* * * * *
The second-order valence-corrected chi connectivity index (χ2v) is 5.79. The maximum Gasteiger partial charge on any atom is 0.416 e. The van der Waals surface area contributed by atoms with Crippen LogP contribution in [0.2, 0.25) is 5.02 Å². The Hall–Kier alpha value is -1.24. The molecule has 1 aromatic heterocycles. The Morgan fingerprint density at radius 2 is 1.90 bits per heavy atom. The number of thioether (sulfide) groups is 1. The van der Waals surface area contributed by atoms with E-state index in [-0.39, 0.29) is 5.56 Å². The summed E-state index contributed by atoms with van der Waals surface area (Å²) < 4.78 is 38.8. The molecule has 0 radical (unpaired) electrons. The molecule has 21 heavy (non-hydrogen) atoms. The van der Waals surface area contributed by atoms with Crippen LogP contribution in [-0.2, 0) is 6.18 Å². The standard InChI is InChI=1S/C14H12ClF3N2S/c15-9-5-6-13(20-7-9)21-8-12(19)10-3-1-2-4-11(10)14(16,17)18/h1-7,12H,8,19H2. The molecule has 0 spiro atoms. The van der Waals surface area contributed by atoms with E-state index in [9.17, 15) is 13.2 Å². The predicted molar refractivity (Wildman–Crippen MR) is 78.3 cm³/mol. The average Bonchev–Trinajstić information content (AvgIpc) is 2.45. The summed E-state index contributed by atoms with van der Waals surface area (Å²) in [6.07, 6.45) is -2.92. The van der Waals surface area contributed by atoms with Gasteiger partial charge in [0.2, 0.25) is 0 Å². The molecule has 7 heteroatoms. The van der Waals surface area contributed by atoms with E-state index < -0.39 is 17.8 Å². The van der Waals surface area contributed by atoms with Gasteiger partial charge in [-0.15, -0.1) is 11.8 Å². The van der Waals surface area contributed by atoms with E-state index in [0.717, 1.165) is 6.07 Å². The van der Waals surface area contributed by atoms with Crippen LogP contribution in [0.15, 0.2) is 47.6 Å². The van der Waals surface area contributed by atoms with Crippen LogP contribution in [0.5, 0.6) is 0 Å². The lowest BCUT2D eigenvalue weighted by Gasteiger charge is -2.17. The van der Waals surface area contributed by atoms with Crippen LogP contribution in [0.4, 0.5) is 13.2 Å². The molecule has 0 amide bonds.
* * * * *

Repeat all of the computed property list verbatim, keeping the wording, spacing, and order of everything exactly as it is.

The second-order valence-corrected chi connectivity index (χ2v) is 5.79. The maximum Gasteiger partial charge on any atom is 0.416 e. The van der Waals surface area contributed by atoms with Crippen LogP contribution in [0.2, 0.25) is 5.02 Å². The Hall–Kier alpha value is -1.24. The molecule has 1 aromatic heterocycles. The Morgan fingerprint density at radius 2 is 1.90 bits per heavy atom. The number of thioether (sulfide) groups is 1. The van der Waals surface area contributed by atoms with E-state index in [-0.39, 0.29) is 5.56 Å². The summed E-state index contributed by atoms with van der Waals surface area (Å²) < 4.78 is 38.8. The molecule has 0 radical (unpaired) electrons. The molecule has 21 heavy (non-hydrogen) atoms. The van der Waals surface area contributed by atoms with Crippen LogP contribution in [-0.2, 0) is 6.18 Å². The standard InChI is InChI=1S/C14H12ClF3N2S/c15-9-5-6-13(20-7-9)21-8-12(19)10-3-1-2-4-11(10)14(16,17)18/h1-7,12H,8,19H2. The molecule has 0 spiro atoms. The van der Waals surface area contributed by atoms with E-state index in [9.17, 15) is 13.2 Å². The predicted molar refractivity (Wildman–Crippen MR) is 78.3 cm³/mol. The average Bonchev–Trinajstić information content (AvgIpc) is 2.45. The summed E-state index contributed by atoms with van der Waals surface area (Å²) in [6.07, 6.45) is -2.92. The van der Waals surface area contributed by atoms with Gasteiger partial charge in [0.2, 0.25) is 0 Å². The molecule has 7 heteroatoms. The van der Waals surface area contributed by atoms with E-state index < -0.39 is 17.8 Å². The van der Waals surface area contributed by atoms with Gasteiger partial charge in [-0.15, -0.1) is 11.8 Å². The van der Waals surface area contributed by atoms with E-state index in [0.717, 1.165) is 6.07 Å². The van der Waals surface area contributed by atoms with Crippen LogP contribution in [0.15, 0.2) is 47.6 Å². The van der Waals surface area contributed by atoms with Crippen LogP contribution in [0.5, 0.6) is 0 Å². The lowest BCUT2D eigenvalue weighted by Gasteiger charge is -2.17. The van der Waals surface area contributed by atoms with Crippen LogP contribution in [0.4, 0.5) is 13.2 Å². The molecule has 0 amide bonds.